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No contest plea admissible in habeas cases

Published: November 1, 2012

The Ohio Supreme Court has ruled that a no contest plea, which is generally inadmissible as evidence under Ohio Criminal Procedure rules and Ohio case law, may be admissible if the defendant seeks a habeas corpus ruling.

The Ohio court made its 7-0 ruling in the case of Hollingsworth v. Timmerman-Cooper, Slip Opinion No. 2012-Ohio-3907. The decision was authored by Justice Paul E. Pfeifer.

The Hollingsworth case follows the recent United States Supreme Court case Wall v. Kholi, ___ U.S. ___, ___, 131 S.Ct. 1278, 1284, 179 L.Ed.2d 252 (2012), which held that a habeas case is essentially a collateral attack on the underlying conviction.

Ernest Hollingsworth is an inmate at the London Correctional Institute, having pled no contest at trial to his underlying charges. He had entered his no contest plea in Hamilton County Common Pleas Court in 2005 to charges of marijuana possession and trafficking and was sentenced to concurrent eight year sentences.

Hollingsworth spent the next three years filing appeals through the Ohio court system, eventually reaching the Ohio Supreme Court, which let him stay in prison.

He then brought a habeas action against the warden of the London Correction Institution in federal district court, claiming that his constitutional right to effective legal counsel was denied during the trial.

Hollingsworth cited Ohio Crim.R. 11(B)(2) and Evid. R. 410(A)(2) for the proposition that his no contest plea was inadmissible in his habeas case.

The federal court found that there was no Ohio precedent for this action, and certified the Ohio Supreme Court to make a ruling on the question of whether or not Ohio R. Crim. P. 11(B) (2) and Ohio R. Evid. 410(A)(2) apply to prohibit the use of that no contest plea in a subsequent civil proceeding, “which is a collateral attack on the criminal judgment which results from the no contest plea, such as a petition for postconviction relief under (state law), or a federal habeas corpus action under 28 U.S.C. § 2254.”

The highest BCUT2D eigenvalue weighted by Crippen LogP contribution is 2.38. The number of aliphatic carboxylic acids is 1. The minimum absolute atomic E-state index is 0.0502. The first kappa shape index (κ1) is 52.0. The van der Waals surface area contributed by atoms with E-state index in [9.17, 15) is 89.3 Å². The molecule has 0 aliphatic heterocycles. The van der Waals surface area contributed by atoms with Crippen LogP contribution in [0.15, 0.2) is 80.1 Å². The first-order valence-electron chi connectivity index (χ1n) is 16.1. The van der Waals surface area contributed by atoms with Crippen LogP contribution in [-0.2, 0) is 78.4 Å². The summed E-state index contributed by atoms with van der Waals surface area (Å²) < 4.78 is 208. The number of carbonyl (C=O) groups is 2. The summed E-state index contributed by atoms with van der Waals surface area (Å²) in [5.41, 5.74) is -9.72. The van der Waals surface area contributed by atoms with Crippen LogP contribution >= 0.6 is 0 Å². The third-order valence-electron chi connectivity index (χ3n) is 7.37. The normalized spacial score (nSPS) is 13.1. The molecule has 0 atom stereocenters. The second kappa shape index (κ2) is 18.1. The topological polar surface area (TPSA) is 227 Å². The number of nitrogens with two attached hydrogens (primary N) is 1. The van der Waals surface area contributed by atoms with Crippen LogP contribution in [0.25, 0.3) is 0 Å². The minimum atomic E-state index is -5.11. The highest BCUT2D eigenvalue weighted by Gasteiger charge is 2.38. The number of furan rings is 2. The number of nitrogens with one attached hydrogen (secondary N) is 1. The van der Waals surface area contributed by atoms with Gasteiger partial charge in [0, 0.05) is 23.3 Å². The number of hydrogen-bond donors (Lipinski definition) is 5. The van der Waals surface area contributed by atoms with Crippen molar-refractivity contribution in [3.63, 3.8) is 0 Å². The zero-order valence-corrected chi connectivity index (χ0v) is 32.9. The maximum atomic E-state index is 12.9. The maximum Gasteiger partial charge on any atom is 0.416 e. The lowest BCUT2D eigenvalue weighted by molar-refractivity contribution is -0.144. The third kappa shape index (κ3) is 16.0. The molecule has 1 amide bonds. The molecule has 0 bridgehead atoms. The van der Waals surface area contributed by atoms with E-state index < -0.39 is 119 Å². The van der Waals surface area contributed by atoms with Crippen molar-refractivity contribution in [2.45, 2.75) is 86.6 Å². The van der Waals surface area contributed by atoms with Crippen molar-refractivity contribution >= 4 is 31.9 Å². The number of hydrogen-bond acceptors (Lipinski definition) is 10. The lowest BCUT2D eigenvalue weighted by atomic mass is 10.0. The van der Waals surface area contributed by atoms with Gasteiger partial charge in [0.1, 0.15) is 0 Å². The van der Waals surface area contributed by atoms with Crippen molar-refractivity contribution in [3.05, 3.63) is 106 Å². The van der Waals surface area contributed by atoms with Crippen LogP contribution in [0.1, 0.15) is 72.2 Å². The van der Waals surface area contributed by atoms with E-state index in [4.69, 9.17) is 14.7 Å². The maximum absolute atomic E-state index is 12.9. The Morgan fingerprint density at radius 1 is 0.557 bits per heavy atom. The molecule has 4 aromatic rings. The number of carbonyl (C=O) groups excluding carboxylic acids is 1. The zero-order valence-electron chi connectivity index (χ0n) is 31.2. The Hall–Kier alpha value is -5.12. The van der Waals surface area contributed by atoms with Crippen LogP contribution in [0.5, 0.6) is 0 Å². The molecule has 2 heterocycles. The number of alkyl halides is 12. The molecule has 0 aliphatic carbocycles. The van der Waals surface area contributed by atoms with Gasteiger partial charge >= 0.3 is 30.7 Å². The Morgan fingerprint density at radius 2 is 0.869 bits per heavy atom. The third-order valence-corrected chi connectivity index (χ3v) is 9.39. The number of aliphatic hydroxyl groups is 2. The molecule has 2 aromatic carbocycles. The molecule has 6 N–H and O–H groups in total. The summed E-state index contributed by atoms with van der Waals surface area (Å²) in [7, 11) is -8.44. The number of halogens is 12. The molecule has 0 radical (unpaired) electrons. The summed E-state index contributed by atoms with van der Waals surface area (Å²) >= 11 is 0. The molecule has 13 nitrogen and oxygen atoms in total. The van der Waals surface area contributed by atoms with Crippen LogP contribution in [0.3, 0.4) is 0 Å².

Those Ohio rules prohibit the use of a defendant’s no contest plea against the defendant ‘in any subsequent civil…proceeding’.

Both of the Ohio rules contain language which makes a no contest plea inadmissible against the defendant in “any subsequent civil or criminal proceeding.”

The Ohio Court answered the federal court’s question in the negative.

The Supreme Court’s analysis started with a look at Elevators Mut. Ins. Co. v. J. Patrick O'Flaherty's, Inc., 125, Ohio St.3d 362, 2010-Ohio-1043, 928 N.E.2d 685, which was cited for the proposition that the basic logic behind those two rules is to limit the ability of a subsequent plaintiff to sue the defendant in civil court for the activity of the convicted person in the underlying charges.

The court wrote that the state rules in question have “limited applicability” in the instant case, because there would be no threat of a civil action as a result of a habeas request.

The court next cited and distinguished State v. Mapes, 19 Ohio St.3d 108, 484 N.E.2d 140 (1985), where the court allowed a no contest plea to a New Jersey murder into evidence for the death penalty phase of an Ohio case. The Mapes allowed the prior conviction into evidence, even though the conviction itself was based on a no contest plea, because the conviction was separate from the plea.

The same basic logic followed in the Hollingsworth opinion, based also on the recent Wall v. Kholi U.S. decision.

The Hollingsworth opinion concluded that, indeed, “At its core, a habeas action is a collateral attack on the underlying conviction.”

The court went on to say that, in this case, the state would not be able to put forward their position at all, and would have no defense at all, if it could not refer to the no contest plea. If the state had no defense, then there would be no plea bargaining, which would obviate the intent of Crim.R. 11(B)(2) and Evid.R. 410(A)(2), which, said the court, “encourage the use of plea bargaining by removing the civil consequences of the plea and to avoid an admission of guilt.”

The court concluded by stating that prohibiting the state from introducing evidence of a no-contest plea in a habeas action, “does not advance the purpose of those rules, and permitting the use of the plea does not frustrate them”

“We conclude that neither Crim.R. 11(B)(2) nor Evid.R. 410(A)(2) prohibits the use of a defendant’s no-contest plea in a subsequent proceeding in which the defendant collaterally attacks the criminal conviction that resulted from the no-contest plea.”


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